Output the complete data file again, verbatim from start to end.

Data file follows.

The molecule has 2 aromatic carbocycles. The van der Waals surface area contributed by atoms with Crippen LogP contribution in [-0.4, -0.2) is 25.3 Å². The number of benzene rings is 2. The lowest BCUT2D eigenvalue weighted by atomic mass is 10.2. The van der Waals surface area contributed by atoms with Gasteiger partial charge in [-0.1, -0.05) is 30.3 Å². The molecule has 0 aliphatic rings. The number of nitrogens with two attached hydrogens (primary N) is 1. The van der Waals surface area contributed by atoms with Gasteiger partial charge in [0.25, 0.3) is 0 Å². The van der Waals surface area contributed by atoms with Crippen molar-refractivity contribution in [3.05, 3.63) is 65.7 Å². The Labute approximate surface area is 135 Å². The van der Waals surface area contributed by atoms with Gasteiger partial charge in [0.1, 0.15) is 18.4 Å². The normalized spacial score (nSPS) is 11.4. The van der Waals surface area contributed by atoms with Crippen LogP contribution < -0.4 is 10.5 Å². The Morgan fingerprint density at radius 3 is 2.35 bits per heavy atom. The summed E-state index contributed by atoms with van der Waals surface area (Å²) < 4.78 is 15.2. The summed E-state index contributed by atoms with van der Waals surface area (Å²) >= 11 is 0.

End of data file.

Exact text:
The molecule has 2 aromatic carbocycles. The van der Waals surface area contributed by atoms with Crippen LogP contribution in [-0.4, -0.2) is 25.3 Å². The number of benzene rings is 2. The lowest BCUT2D eigenvalue weighted by atomic mass is 10.2. The van der Waals surface area contributed by atoms with Gasteiger partial charge in [-0.1, -0.05) is 30.3 Å². The molecule has 0 aliphatic rings. The number of nitrogens with two attached hydrogens (primary N) is 1. The van der Waals surface area contributed by atoms with Gasteiger partial charge in [0.25, 0.3) is 0 Å². The van der Waals surface area contributed by atoms with Crippen molar-refractivity contribution in [3.05, 3.63) is 65.7 Å². The Labute approximate surface area is 135 Å². The van der Waals surface area contributed by atoms with Gasteiger partial charge in [0.1, 0.15) is 18.4 Å². The normalized spacial score (nSPS) is 11.4. The van der Waals surface area contributed by atoms with Crippen LogP contribution < -0.4 is 10.5 Å². The Morgan fingerprint density at radius 3 is 2.35 bits per heavy atom. The summed E-state index contributed by atoms with van der Waals surface area (Å²) < 4.78 is 15.2. The summed E-state index contributed by atoms with van der Waals surface area (Å²) >= 11 is 0.